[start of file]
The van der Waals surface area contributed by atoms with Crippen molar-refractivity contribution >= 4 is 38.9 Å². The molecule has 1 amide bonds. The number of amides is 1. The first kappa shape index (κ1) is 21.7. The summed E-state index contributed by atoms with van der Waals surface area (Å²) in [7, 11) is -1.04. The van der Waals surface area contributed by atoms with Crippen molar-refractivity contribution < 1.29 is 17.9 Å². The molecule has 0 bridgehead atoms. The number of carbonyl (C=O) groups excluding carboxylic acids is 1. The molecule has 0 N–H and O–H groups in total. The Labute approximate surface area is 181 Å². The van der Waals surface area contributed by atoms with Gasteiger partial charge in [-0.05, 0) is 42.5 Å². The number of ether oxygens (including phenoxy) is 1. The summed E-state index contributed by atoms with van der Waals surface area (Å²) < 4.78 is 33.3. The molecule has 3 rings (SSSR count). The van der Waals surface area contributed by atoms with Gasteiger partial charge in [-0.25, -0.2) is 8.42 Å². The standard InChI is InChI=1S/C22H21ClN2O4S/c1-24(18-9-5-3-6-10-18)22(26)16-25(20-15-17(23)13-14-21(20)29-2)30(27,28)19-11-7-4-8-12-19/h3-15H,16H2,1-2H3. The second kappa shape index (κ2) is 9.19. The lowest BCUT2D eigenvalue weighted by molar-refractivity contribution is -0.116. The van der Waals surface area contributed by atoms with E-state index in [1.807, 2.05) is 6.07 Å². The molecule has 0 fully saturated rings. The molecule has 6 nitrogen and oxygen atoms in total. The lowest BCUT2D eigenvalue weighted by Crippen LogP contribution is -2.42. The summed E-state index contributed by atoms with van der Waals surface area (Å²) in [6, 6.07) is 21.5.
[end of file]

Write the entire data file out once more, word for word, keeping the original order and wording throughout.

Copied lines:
The van der Waals surface area contributed by atoms with Crippen molar-refractivity contribution >= 4 is 38.9 Å². The molecule has 1 amide bonds. The number of amides is 1. The first kappa shape index (κ1) is 21.7. The summed E-state index contributed by atoms with van der Waals surface area (Å²) in [7, 11) is -1.04. The van der Waals surface area contributed by atoms with Crippen molar-refractivity contribution < 1.29 is 17.9 Å². The molecule has 0 bridgehead atoms. The number of carbonyl (C=O) groups excluding carboxylic acids is 1. The molecule has 0 N–H and O–H groups in total. The Labute approximate surface area is 181 Å². The van der Waals surface area contributed by atoms with Gasteiger partial charge in [-0.05, 0) is 42.5 Å². The number of ether oxygens (including phenoxy) is 1. The summed E-state index contributed by atoms with van der Waals surface area (Å²) < 4.78 is 33.3. The molecule has 3 rings (SSSR count). The van der Waals surface area contributed by atoms with Gasteiger partial charge in [-0.25, -0.2) is 8.42 Å². The standard InChI is InChI=1S/C22H21ClN2O4S/c1-24(18-9-5-3-6-10-18)22(26)16-25(20-15-17(23)13-14-21(20)29-2)30(27,28)19-11-7-4-8-12-19/h3-15H,16H2,1-2H3. The second kappa shape index (κ2) is 9.19. The lowest BCUT2D eigenvalue weighted by molar-refractivity contribution is -0.116. The van der Waals surface area contributed by atoms with E-state index in [1.807, 2.05) is 6.07 Å². The molecule has 0 fully saturated rings. The molecule has 6 nitrogen and oxygen atoms in total. The lowest BCUT2D eigenvalue weighted by Crippen LogP contribution is -2.42. The summed E-state index contributed by atoms with van der Waals surface area (Å²) in [6, 6.07) is 21.5.